Leisure, patriarchy and policy: an examination of processes and ideologies in the local state

Yule, Jean (1995) Leisure, patriarchy and policy: an examination of processes and ideologies in the local state. Doctoral thesis, Leeds Metropolitan University.

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The research presented in this thesis sought to explore the ways in which patriarchal relations are constructed and contested within and through the leisure policy process. Drawing on structuration theory, socialist feminism and malestream critical sociological analyses, a methodology was developed for examining the situated practices of leisure professionals and local politicians in the local state at a time of economic and political restructuring in the late 1980s.
The research explored the gender dimensions of recruitment to and experience of local government leisure professional and party political groups, and the extent to which women and men as gendered subjects were able to influence the leisure policy process. Of particular concern was the significance of leisure policy in feminist struggle. Also explored in the research were the kinds of gender ideologies circulating and the articulation of professional and party political ideologies with gender ideologies. An important consideration was the kinds of ideologies which were emerging and gaining ascendancy during the period of economic and political restructuring.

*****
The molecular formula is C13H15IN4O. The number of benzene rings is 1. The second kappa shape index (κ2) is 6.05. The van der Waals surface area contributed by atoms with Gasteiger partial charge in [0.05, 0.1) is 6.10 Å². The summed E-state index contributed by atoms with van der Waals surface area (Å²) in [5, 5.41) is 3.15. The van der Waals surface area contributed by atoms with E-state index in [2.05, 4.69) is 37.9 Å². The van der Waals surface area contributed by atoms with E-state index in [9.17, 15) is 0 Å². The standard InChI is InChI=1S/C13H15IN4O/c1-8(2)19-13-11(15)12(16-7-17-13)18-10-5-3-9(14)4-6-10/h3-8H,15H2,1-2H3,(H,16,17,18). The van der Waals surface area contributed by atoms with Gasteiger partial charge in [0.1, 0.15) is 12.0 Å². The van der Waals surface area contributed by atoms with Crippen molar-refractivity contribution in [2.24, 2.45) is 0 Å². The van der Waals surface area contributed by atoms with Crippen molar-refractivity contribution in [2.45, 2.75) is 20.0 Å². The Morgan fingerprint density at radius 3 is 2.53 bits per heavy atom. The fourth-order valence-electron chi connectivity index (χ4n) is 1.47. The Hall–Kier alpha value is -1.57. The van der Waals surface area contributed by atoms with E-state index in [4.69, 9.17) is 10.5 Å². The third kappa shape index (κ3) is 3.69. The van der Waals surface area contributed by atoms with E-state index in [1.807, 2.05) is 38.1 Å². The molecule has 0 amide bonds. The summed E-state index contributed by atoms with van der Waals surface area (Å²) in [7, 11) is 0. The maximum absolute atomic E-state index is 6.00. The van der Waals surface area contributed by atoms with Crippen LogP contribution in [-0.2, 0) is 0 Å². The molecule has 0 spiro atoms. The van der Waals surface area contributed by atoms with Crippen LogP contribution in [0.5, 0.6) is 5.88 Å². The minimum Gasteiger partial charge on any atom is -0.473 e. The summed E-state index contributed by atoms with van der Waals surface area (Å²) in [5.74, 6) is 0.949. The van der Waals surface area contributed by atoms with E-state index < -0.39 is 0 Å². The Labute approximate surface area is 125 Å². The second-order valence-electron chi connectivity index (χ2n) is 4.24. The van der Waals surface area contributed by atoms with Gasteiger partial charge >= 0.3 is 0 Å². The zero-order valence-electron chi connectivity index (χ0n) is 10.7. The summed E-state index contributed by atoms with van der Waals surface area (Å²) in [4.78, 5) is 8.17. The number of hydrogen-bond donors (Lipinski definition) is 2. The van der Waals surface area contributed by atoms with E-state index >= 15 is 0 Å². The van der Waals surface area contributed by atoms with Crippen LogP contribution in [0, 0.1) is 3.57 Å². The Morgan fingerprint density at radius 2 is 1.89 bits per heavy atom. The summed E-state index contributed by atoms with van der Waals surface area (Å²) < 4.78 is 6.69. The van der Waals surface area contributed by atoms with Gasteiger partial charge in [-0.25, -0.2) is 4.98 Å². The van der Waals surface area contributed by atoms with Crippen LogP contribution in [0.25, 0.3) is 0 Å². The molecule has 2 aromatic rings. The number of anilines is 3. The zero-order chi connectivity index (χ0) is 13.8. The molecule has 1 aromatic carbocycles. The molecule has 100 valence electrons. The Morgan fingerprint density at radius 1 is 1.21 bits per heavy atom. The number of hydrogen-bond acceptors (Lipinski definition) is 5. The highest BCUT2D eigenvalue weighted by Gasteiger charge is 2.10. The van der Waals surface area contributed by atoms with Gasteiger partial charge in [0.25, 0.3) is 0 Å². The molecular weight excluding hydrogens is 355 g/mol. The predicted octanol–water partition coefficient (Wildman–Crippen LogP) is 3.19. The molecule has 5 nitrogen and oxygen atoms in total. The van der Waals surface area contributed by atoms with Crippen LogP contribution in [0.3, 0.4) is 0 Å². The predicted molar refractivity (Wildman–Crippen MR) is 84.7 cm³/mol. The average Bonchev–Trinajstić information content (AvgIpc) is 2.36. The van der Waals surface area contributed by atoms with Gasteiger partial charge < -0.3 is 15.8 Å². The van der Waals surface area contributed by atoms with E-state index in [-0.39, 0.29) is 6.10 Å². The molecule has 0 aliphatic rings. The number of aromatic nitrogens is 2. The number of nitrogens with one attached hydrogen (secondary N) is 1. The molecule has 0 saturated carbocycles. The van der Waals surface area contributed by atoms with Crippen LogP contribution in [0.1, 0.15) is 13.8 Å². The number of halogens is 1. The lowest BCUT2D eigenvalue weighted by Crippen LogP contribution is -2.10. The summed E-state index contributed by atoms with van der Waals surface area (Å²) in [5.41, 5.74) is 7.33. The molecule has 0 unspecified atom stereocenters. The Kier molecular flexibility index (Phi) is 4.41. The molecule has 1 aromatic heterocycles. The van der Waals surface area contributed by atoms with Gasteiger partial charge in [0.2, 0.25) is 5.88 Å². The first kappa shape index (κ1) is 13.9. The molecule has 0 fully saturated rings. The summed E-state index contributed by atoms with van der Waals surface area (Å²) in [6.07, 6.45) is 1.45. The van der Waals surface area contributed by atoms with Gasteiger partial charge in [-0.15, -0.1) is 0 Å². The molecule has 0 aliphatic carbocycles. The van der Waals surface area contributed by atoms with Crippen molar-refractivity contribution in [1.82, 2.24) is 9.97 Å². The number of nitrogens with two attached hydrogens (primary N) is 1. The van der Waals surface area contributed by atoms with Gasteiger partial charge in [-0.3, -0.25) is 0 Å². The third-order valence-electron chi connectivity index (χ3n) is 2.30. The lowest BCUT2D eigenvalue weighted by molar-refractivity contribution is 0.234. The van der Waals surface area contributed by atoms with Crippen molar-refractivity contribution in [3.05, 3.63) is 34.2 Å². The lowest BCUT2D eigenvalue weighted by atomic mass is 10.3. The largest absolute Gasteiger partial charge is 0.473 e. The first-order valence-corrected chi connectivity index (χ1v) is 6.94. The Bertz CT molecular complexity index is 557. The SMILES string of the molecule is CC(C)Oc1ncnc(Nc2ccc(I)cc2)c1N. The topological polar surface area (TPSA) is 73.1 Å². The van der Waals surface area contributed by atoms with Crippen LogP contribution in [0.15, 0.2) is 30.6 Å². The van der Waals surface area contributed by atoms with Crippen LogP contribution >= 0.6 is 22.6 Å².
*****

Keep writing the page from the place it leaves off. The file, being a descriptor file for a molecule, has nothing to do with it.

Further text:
Arts and recreation policy in two local authorities were selected for detailed study. The main method of inquiry was semi-structured interviews with a number of local professional officers (n=30) and local politicians (n=37). Visits to sports centres and art galleries provided additional sources of data, as did policy documents and observations of council and relevant committee and sub-committee meetings.
The contribution of the research presented in this thesis is twofold : the development of a methodology for exploring the gender dimensions of the leisure policy process; and the generation of knowledge of the gender dimensions of leisure policy process. The research methodology implies a strategic relations approach to analysis of the state in which the state is theorised as a set of distinct institutions which at any one moment reflect the outcome of former struggles and provide
the context for future struggles. The research thus gives an indication of the complex configurations of struggles within the local state leisure policy process, and brings into focus the articulation of some key dimensions of those struggles - gender, professional, party political, and local-central relations.

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